The A, B, C of Boating or Most important boating terms at your fingertips
Important Boating Terms

The A, B, C of Boating or Most important boating terms at your fingertips

The A, B, C of Boating or Most important boating terms at your fingertips

Have you ever found yourself in a situation similar to this one: You are on the boat and the captain of the boat (referred to as a skipper in boating terms) tells you: “You can find the lifevest in the stowage under the gunwale from the port side” If you have, we feel for you and if you haven’t, consider yourself lucky as we know how it can be frustrating to not being able to communicate properly especially when you are in the middle of the sea. To avoid this situation and bring you up to speed with your boating speaking fluency, we put together the most important terms for you to know in this glossary.

Top terms that describe the main parts of the boat:

Hull: It is the body of the boat. It is the main physical part of the boat that sits in the water. 

Deck: It is the roof of the hull.

Chineis the sharp change in angle in the cross section of a hull. “ASIS Boats’ RIBs have unique reverse chines that are sharp and angled, which allows the hull to cut through the waves without getting passengers wet.” 

ConsoleIt is the area above the deck or cockpit where all the controls are located, including the steering, ignition, GPS and other electronic devices, switches etc. It may have a small storage space.  

BowRefers to the front end of a boat.

SternRefers to the rear end of a boat. 

StarboardWhen looking forward towards the bow of a boat, starboard refers to the right side of a boat. 

PortWhen looking forward towards the bow of a boat, port refers to the left side of a boat. 

TransomIt is a critical part of the hull. The port and starboard sides of your boat are connected by the transom, which is located at the stern of your boat.  

PropellerA propeller is a device with a rotating hub that is part of the engine. It has radiating blades that are set at a pitch to form a helical spiral, that when rotated performs a rotational motion of the blades. 

Stern driveAlso known as an inboard/outboard drive (I/O) is a form of marine propulsion which combines inboard power with outboard drive so it has an outboard lower unit which connects up through the transom of the boat to an inboard diesel or gas engine. 

SponsonsA sponson is a feature on any watercraft that extends from the hull or other part of the vessel to aid in stability while floating, or to act as a securing point for other equipment.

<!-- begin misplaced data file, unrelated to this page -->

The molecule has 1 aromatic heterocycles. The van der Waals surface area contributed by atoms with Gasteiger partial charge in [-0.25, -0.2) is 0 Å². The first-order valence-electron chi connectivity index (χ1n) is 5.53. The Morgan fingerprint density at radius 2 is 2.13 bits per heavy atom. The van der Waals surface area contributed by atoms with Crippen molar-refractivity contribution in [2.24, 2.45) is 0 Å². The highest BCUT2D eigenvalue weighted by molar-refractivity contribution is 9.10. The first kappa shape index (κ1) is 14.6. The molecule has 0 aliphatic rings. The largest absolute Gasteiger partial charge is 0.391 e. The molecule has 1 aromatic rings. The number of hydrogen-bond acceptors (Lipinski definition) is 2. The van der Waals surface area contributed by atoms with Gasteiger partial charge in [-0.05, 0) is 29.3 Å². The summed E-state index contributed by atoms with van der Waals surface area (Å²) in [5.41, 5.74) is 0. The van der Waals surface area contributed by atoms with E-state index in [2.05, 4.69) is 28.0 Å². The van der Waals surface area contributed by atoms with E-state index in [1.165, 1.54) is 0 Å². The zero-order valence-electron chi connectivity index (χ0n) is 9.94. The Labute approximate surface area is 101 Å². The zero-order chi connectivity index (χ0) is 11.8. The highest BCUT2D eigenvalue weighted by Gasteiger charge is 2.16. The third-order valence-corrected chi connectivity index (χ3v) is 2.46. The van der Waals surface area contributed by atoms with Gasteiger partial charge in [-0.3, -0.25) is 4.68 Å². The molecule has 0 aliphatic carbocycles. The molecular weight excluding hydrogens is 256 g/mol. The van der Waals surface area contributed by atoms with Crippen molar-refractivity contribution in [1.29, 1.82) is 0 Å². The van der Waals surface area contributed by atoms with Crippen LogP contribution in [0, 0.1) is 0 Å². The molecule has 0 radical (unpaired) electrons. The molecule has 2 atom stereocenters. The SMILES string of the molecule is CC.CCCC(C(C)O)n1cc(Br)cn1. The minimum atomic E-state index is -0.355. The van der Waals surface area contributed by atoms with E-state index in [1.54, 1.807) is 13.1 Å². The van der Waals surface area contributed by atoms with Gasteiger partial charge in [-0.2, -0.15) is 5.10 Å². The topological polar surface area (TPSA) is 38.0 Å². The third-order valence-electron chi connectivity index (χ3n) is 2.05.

BerthIt is a sleeping area on a boat and a place where a boat is tied up

HelmThe area of a boat where the steering and engine controls are located 

Top RIB terms:

CleatTop RIB terms:

StowageAmount of room available for stowage materials aboard a boat. It is the storage available to put important boating gear. 

Gunwale or GunnelIt is the top edge of the hull of a boat. Originally, the gunwale of a boat was the part of the deck where the guns were mounted.  

Lifelines It is a line or rope for saving life as one attached to a lifeboat or a lifejacket. 

T-topA T-top is a type of top for center console boats that is built with a “T” shaped structure when viewed from the side. The top is tall enough to stand under, and provides shade and rain protection for 2 or more passengers at the boat’s helm. 

Top Nautical Directions Terms:

UnderwayWhen a boat is moving, either by motor or wind, this is called being “underway.” 

AsternRefers to a boat moving in a backwards position (reverse). 

MooringA place where a boat may be moored, which means a place where a boat can be tied so it cannot move away, or the object it is tied to.

Top Boat Measurements Terms:

BeamIt’s width at the widest point, the more narrow it is when compared to length generally the faster the ship was designed to go but with a loss of stability. 

DraftIt is the distance from the waterline to the bottom of the hull. In other words, the draft measure indicates how much of the boat is physically in the water. 

FreeboardThe distance between a boat’s waterline and the top of its gunwales. 
top of its gunwales

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